Icy Tomb (I) - You target a distant enemy with a freezing ray that briefly traps them in an icy sarcophagus.

Advancement Abilities:

Warded:
You get 2 special armor to resist a supernatural consequence, or to push yourself when you contend with or employ arcane forces.

Counterspell: Stake a Spell and roll Attune to counter a supernatural effect on you or an ally. When you use it to Protect a teammate, take +1d to your resistance roll. You can Protect multiple teammates, but Stake a different Spell and roll Attune for each one.

Arcane Portent: Two times per Adventure you can assist a teammate without paying stress. Describe the vision you get and how it helps them (did you tell them beforehand/now?).

When You Stare Into the Abyss...You Don't Blink: You are immune to supernatural terror. When you make a resistance roll with Spirit, take +1d.

Witches and Warlocks: During downtime, you may consult spirits and entities not of this world to Acquire an Asset or Reduce Doom. When you do, you get +1 result level.

Golemlord: When you invent or craft a creation with arcane features, get +1 result level to your roll (a 1-3 becomes a 4/5, etc.). You begin with one arcane design already known.

Loremaster: Take +1d when you Gather Information about arcane forces or mysteries. You and your allies gain Potency when acting on the answer.

Necromancer: When you Attune with the corpse of the slain, Acquire an Asset. You gain an Elite Cohort for the rest of the Adventure with the Loyal Edge and Savage Flaw and with the Conspicuous Drawback and Volatile Drawback every time you use it.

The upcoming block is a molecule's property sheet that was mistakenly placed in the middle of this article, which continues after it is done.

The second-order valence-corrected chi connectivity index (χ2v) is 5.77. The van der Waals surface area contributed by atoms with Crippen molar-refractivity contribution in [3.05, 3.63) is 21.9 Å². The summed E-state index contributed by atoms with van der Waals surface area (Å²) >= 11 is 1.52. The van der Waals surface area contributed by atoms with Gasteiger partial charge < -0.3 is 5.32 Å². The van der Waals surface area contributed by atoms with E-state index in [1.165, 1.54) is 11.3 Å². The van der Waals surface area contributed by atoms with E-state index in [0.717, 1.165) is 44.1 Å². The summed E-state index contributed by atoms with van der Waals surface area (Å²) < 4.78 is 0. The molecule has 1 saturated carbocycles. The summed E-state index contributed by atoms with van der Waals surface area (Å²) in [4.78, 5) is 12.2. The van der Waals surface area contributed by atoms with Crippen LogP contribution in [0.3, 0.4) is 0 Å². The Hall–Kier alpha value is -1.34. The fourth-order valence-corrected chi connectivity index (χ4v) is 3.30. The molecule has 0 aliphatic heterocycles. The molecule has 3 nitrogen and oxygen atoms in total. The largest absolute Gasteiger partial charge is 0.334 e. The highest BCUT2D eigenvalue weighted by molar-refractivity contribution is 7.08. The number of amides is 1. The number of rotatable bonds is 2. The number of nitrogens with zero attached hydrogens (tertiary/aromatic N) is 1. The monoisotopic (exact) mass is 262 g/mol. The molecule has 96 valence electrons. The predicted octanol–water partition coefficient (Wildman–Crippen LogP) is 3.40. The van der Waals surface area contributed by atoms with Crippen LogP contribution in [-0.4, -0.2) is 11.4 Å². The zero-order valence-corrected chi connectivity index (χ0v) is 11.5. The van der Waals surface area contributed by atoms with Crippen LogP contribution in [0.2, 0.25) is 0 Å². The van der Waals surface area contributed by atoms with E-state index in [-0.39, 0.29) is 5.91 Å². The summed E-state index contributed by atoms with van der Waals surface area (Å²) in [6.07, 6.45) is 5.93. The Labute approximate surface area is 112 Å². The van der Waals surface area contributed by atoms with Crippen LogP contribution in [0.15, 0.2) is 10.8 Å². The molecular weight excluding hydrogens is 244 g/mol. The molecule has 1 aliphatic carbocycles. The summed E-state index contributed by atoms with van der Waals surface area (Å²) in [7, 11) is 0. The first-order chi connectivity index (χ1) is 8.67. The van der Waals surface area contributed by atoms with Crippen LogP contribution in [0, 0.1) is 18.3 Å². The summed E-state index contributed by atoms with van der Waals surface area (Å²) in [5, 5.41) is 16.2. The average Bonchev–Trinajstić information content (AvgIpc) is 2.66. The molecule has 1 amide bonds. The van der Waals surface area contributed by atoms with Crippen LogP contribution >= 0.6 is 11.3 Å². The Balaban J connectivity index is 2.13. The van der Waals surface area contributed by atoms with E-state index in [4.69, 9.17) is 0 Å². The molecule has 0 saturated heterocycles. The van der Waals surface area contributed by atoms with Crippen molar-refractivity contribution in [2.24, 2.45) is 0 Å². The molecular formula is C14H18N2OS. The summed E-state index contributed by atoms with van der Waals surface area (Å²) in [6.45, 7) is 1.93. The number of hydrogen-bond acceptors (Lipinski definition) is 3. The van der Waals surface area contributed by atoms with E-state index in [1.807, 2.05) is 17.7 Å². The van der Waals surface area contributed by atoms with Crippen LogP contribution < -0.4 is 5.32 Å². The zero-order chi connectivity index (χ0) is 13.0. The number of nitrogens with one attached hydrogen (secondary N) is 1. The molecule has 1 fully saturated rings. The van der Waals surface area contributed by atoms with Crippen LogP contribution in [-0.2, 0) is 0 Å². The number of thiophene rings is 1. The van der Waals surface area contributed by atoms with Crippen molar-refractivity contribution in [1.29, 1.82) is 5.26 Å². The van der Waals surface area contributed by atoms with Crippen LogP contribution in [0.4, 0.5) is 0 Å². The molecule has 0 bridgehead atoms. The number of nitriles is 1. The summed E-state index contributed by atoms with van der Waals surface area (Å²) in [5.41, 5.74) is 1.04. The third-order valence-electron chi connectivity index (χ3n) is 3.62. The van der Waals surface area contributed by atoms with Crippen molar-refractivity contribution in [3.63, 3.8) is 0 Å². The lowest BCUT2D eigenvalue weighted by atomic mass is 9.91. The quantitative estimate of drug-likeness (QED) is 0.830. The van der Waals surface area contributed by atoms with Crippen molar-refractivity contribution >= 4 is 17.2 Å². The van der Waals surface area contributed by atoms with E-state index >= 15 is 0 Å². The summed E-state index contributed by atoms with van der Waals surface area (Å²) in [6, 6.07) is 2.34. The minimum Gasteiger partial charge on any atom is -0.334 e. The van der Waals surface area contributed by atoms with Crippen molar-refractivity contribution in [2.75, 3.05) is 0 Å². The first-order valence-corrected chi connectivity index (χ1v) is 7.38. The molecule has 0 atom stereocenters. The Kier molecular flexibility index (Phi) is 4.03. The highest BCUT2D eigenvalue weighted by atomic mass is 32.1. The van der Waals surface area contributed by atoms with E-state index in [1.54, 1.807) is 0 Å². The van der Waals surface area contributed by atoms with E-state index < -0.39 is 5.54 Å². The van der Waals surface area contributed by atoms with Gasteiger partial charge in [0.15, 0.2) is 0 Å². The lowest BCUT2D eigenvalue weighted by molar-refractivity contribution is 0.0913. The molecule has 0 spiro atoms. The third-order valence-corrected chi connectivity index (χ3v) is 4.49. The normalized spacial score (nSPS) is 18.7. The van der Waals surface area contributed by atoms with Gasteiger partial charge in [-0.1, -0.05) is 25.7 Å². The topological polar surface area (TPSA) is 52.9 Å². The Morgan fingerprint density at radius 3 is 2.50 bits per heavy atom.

Prodigy: During downtime, you get two ticks to distribute among any long term project clocks that involve investigation or learning a new formula, design, ritual, or spell.

Alchemist: When you invent or craft a creation with alchemical features, you get +1 result level to your roll (a 1-3 becomes a 4/5, etc.). You begin with one special formula already known.


Unique Equipment:

Fine Wand, Orb, Rod, or Staff (when you use it to channel a spell and resist the Volatile complication, take +1 to resistance rolls) - 1 Load
Veil, Spectacles or Goggles of Magic Detection - 1 Load
Hand Weapon (Close, Hand) - 1 Load
Crossbow (Far, Near, Precise, Reload) and Ammo - 2 Load - * * * * (Ammo)
Potion Belt - 1 Load - * * * (Uses/Slots)
Pointy hat with your arcane mark (because of course) - 0 Load
Arcane Kit (2) (satchel w/ rolled parchment/pen, stoppered bottles for samples to bring back to the workshop, tongs, charms, sanitizer) - 1 Load
(1 Coin) Adventuring Gear (crowbar, ropes/pitons/chalk/harness/clips, torches, winter cloak) - 2 Load * * (Uses)
(1 Coin) Camp Supplies - 2 Load * * * (Uses)




I'll post excerpts of the last 3 sessions when I have time.